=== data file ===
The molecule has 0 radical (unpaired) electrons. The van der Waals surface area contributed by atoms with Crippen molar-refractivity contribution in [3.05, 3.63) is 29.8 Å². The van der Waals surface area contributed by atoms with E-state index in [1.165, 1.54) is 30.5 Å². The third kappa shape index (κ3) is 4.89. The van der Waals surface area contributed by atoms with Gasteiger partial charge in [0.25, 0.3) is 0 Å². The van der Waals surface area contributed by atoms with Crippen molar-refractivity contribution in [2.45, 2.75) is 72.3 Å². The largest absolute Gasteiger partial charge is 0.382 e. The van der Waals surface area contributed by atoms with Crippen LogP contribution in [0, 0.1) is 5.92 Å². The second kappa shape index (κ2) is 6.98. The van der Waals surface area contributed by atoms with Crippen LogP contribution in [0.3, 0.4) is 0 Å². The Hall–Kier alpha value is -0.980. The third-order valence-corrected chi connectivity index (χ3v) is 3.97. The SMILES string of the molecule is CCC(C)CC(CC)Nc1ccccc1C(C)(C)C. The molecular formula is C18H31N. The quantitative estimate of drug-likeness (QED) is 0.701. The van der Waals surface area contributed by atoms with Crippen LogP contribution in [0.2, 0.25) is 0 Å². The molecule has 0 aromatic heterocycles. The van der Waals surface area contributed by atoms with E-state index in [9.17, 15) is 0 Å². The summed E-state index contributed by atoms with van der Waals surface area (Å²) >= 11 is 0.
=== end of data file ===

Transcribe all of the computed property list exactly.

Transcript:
The molecule has 0 radical (unpaired) electrons. The van der Waals surface area contributed by atoms with Crippen molar-refractivity contribution in [3.05, 3.63) is 29.8 Å². The van der Waals surface area contributed by atoms with E-state index in [1.165, 1.54) is 30.5 Å². The third kappa shape index (κ3) is 4.89. The van der Waals surface area contributed by atoms with Gasteiger partial charge in [0.25, 0.3) is 0 Å². The van der Waals surface area contributed by atoms with Crippen molar-refractivity contribution in [2.45, 2.75) is 72.3 Å². The largest absolute Gasteiger partial charge is 0.382 e. The van der Waals surface area contributed by atoms with Crippen LogP contribution in [0, 0.1) is 5.92 Å². The second kappa shape index (κ2) is 6.98. The van der Waals surface area contributed by atoms with Crippen LogP contribution in [0.3, 0.4) is 0 Å². The Hall–Kier alpha value is -0.980. The third-order valence-corrected chi connectivity index (χ3v) is 3.97. The SMILES string of the molecule is CCC(C)CC(CC)Nc1ccccc1C(C)(C)C. The molecular formula is C18H31N. The quantitative estimate of drug-likeness (QED) is 0.701. The van der Waals surface area contributed by atoms with Crippen LogP contribution in [0.2, 0.25) is 0 Å². The molecule has 0 aromatic heterocycles. The van der Waals surface area contributed by atoms with E-state index in [9.17, 15) is 0 Å². The summed E-state index contributed by atoms with van der Waals surface area (Å²) >= 11 is 0.